adjective, bog·gi·er, bog·gi·est.
- boggle the mind,
- boghead coal,
Origin of boggy
Examples from the Web for boggy
We fought our way through the oak wood, and out over a boggy bounds ditch into open country at last.All on the Irish Shore|E. Somerville and Martin Ross
Quagmire, kwag′mīr, n. wet, boggy ground that yields under the feet.
Calla palustris is a beautiful bog–plant, and I know nothing that produces a more pleasing effect over rich, soft, boggy ground.The Wild Garden|William Robinson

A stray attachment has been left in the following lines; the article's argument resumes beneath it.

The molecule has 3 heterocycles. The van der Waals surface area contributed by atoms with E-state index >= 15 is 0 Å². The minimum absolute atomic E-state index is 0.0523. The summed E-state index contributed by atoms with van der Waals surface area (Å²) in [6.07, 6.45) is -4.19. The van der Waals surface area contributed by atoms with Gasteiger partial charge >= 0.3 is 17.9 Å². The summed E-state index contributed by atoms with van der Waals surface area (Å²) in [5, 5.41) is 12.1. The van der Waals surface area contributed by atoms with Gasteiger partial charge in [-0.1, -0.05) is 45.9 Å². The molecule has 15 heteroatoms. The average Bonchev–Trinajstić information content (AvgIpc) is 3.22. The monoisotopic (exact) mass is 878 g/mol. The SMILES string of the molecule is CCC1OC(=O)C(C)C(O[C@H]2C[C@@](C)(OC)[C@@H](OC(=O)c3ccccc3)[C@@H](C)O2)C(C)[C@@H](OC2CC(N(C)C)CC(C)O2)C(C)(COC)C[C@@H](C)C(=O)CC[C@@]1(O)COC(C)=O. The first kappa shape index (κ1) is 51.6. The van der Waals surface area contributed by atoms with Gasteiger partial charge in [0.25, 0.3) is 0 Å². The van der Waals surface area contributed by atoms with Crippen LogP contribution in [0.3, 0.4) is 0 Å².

That part of the Fens is uninhabited, a boggy, marshy, ghostly spot which no one in the whole countryside will cross at night.The Riddle of the Frozen Flame|Mary E. Hanshew
The damper proved "just a bit boggy" in the middle, so we ate the crisp outside slices and gave the boggy parts to the boys.We of the Never-Never|Jeanie "Mrs. Aeneas" Gunn